This problem won’t be solved until referees start playing hard ball.


Have you tried new the Independent Digital Edition apps?
Caption competition
Caption competition
  • Get to the point
Latest stories from i100
Have you tried new the Independent Digital Edition apps?
Daily Quiz
Independent Dating

By clicking 'Search' you
are agreeing to our
Terms of Use.

Career Services

Day In a Page

General Election 2015: ‘We will not sit down with Nicola Sturgeon’, says Ed Balls

'We will not sit down with Nicola Sturgeon'

In an exclusive interview, Ed Balls says he won't negotiate his first Budget with SNP MPs - even if Labour need their votes to secure its passage
VE Day 70th anniversary: How ordinary Britons celebrated the end of war in Europe

How ordinary Britons celebrated VE Day

Our perception of VE Day usually involves crowds of giddy Britons casting off the shackles of war with gay abandon. The truth was more nuanced
They came in with William Caxton's printing press, but typefaces still matter in the digital age

Typefaces still matter in the digital age

A new typeface once took years to create, now thousands are available at the click of a drop-down menu. So why do most of us still rely on the old classics, asks Meg Carter?
Discovery of 'missing link' between the two main life-forms on Earth could explain evolution of animals, say scientists

'Missing link' between Earth's two life-forms found

New microbial species tells us something about our dark past, say scientists
Ronald McDonald the muse? Why Banksy, Ron English and Keith Coventry are lovin' Maccy D's

Ronald McDonald the muse

A new wave of artists is taking inspiration from the fast food chain
13 best picnic blankets

13 best picnic blankets

Dine al fresco without the grass stains and damp bottoms with something from our pick of picnic rugs
General Election 2015: Ed Miliband's unlikely journey from hapless geek to heart-throb

Miliband's unlikely journey from hapless geek to heart-throb

He was meant to be Labour's biggest handicap - but has become almost an asset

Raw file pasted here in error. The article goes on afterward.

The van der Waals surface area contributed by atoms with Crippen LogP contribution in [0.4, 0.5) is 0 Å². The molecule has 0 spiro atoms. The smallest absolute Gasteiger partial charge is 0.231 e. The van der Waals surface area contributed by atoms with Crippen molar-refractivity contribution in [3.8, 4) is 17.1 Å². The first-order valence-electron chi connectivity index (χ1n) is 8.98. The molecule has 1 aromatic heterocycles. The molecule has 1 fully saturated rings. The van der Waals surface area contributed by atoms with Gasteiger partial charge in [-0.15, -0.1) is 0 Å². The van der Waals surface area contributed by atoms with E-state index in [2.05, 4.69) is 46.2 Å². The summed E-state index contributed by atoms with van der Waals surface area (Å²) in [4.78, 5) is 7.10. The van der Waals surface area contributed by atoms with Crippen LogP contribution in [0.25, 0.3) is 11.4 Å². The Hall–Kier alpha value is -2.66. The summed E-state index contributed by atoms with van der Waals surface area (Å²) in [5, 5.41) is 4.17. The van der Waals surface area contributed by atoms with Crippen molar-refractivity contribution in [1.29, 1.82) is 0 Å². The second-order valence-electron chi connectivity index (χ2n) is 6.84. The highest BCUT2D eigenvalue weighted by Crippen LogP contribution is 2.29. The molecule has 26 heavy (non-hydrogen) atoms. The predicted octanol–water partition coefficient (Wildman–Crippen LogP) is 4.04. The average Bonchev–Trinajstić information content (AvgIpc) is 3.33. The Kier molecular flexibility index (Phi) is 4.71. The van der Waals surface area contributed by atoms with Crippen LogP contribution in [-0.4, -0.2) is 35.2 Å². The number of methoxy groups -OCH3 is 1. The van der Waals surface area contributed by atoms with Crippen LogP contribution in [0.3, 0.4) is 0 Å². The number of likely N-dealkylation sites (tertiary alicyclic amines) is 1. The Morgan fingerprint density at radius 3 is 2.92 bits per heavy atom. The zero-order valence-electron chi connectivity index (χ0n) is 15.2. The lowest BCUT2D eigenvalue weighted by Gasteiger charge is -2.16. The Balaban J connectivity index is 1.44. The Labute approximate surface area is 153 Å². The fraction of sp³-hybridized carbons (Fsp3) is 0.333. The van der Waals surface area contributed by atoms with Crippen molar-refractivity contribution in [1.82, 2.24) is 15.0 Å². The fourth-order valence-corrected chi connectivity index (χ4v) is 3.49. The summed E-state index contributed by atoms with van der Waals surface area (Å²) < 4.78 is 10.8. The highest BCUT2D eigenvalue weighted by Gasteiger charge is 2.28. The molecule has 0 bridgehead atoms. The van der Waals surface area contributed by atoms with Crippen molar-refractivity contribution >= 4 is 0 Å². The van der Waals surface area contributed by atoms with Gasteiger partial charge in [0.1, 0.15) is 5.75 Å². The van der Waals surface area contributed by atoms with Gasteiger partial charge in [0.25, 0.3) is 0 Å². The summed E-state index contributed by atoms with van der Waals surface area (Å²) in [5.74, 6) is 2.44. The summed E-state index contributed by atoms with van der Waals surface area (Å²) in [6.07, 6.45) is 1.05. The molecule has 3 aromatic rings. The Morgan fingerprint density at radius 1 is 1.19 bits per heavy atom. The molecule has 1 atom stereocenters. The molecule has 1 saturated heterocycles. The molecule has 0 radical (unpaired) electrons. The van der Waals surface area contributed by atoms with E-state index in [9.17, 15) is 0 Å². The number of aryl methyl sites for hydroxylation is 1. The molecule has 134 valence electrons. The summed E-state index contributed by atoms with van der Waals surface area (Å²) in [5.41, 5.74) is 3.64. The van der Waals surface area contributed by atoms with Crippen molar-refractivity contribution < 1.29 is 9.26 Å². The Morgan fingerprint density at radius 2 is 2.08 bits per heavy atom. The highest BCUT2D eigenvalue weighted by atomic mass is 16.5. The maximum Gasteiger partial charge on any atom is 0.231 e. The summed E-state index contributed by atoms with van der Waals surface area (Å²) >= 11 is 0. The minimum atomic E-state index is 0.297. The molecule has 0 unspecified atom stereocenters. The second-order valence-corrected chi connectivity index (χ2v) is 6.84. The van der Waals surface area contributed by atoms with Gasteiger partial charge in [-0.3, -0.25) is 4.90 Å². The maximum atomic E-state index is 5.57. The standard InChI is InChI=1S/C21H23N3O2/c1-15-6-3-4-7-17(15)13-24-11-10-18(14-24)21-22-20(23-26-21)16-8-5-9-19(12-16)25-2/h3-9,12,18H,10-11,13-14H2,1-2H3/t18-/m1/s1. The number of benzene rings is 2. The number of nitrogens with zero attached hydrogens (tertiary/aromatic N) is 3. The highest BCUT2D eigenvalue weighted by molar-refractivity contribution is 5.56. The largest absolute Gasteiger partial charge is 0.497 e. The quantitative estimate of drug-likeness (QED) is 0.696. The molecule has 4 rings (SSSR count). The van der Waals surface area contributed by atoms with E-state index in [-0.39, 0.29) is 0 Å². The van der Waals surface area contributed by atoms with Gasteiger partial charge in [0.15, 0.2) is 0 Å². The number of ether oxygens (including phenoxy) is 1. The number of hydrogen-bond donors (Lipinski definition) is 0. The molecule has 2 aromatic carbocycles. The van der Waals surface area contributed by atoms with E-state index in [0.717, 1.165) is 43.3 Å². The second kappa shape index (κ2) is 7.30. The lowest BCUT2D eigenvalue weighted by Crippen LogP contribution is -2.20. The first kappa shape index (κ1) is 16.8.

General Election 2015: A guide to the smaller parties, from the the National Health Action Party to the Church of the Militant Elvis Party

On the margins

From Militant Elvis to Women's Equality: a guide to the underdogs standing in the election
Amr Darrag: Ex-Muslim Brotherhood minister in exile still believes Egypt's military regime can be replaced with 'moderate' Islamic rule

'This is the battle of young Egypt for the future of our country'

Ex-Muslim Brotherhood minister Amr Darrag still believes the opposition can rid Egypt of its military regime and replace it with 'moderate' Islamic rule, he tells Robert Fisk
Why patients must rely less on doctors: Improving our own health is the 'blockbuster drug of the century'

Why patients must rely less on doctors

Improving our own health is the 'blockbuster drug of the century'
Sarah Lucas is the perfect artist to represent Britain at the Venice Biennale

Flesh in Venice

Sarah Lucas has filled the British pavilion at the Venice Biennale with slinky cats and casts of her female friends' private parts. It makes you proud to be a woman, says Karen Wright
11 best anti-ageing day creams

11 best anti-ageing day creams

Slow down the ageing process with one of these high-performance, hardworking anti-agers
Juventus 2 Real Madrid 1: Five things we learnt, including Iker Casillas is past it and Carlos Tevez remains effective

Juventus vs Real Madrid

Five things we learnt from the Italian's Champions League first leg win over the Spanish giants
Ashes 2015: Test series looks a lost cause for England... whoever takes over as ECB director of cricket

Ashes series looks a lost cause for England...

Whoever takes over as ECB director of cricket, says Stephen Brenkley
Fishing for votes with Nigel Farage: The Ukip leader shows how he can work an audience as he casts his line to the disaffected of Grimsby

Fishing is on Nigel Farage's mind

Ukip leader casts a line to the disaffected